The short stories apparently fit between the novels and take a more personal, close up look at the lives of characters in this extraordinary world. They are much stranger, and focussed mainly on Viriconium, as is the last novel (`In Viriconium') Don't try to work out exactly what order these stories go in because it's just not like that. The same characters appear in what can only, I think, be accounted for as alternate versions of the same worlds. Characters who are heroes in one story show up as decidedly shabby in another. Even the names shift (so, Uroconium rather than Viriconium).

And what's going on with the repeated scenes? Events in one book are echoed, in a different context, elsewhere. For example, the encounter with St Elmo Buffin and his experimental telescope in "Storm of Wings" and a similar scene with Emmet Buffo in "In Viriconium" - similar down to the unsatisfactory snack of fish given to the visitors. Or the descriptions of the Mosaic Lane baths in "Lord Cromis and the Lamia" and in "A Young man's Journey...". Then there is the repeated theme of folk ritual - often involving dancers dressed as animals or with animal heads.

I'm not sure exactly what is happening here, but for me, the way the various stories intersect, reinforce and contradict one another recalls a mythology, or a body of folk tales, rather than a single narrative. It's as if the whole thing has grown up rather than being written, or the stories have been reconstructed from earlier versions, from underlying texts.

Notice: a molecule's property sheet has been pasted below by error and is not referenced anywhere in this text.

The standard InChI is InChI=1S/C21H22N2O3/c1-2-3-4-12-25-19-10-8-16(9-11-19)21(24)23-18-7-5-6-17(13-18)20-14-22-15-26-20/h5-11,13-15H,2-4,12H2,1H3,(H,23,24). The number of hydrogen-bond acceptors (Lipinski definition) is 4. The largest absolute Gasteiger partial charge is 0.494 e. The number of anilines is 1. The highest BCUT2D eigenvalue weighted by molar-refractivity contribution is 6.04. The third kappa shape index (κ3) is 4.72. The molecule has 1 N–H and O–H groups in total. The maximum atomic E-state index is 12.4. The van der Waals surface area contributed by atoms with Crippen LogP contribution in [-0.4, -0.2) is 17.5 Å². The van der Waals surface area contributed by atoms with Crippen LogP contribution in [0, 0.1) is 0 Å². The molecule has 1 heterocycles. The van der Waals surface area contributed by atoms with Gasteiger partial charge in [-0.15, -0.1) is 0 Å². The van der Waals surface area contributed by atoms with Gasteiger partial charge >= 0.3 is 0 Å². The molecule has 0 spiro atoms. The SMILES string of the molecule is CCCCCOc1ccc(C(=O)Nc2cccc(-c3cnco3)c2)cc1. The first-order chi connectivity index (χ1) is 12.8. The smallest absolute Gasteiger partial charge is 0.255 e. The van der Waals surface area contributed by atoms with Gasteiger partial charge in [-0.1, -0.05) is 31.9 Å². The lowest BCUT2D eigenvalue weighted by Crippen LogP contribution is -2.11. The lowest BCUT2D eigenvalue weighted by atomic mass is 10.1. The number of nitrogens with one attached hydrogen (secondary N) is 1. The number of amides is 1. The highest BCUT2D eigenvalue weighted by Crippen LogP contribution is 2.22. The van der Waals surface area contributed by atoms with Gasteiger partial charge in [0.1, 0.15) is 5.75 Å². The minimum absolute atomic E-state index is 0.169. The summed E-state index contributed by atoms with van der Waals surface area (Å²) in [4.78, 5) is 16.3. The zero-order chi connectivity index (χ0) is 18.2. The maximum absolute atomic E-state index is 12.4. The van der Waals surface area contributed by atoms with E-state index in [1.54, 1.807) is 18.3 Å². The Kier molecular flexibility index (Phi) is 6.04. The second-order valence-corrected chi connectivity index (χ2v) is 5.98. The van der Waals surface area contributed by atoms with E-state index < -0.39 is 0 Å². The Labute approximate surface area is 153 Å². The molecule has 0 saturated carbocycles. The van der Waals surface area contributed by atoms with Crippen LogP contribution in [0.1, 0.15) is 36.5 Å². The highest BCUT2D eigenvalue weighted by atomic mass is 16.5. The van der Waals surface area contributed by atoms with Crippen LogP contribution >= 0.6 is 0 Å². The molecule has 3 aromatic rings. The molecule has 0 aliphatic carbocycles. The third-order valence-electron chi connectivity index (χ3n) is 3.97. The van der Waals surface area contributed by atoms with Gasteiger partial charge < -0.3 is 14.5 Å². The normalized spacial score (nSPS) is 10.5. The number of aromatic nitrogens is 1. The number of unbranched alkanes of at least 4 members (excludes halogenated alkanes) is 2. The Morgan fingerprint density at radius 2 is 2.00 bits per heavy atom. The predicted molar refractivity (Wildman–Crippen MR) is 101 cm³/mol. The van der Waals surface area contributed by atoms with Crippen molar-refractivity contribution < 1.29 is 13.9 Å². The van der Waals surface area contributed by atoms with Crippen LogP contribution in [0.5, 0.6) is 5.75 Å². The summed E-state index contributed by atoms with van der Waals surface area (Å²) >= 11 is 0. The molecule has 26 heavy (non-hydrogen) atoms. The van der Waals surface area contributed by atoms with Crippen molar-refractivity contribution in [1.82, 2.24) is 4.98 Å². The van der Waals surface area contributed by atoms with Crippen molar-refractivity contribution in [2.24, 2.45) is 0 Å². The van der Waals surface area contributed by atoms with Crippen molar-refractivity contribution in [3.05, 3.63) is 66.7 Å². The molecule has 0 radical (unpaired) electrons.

At the end, a link emerges between Viriconium and our own time. Its nature is enigmatic, though, and as with much else, we are left to wonder exactly what it means.

As other reviewers have pointed out this is a bleak world, a chilly place, an Earth almost wound down. But it is far from depressing. The short stories in particular portray a world of intense cultural creativity - they mostly revolve around dancers, musicians, poets and artists. And the description of the city is captivating and real - convincing not so much because of what is said but because of what isn't. You would only leave out so much - or allow so much contradiction - if you were describing a real place, wouldn't you? It must be true, or it would look more perfect.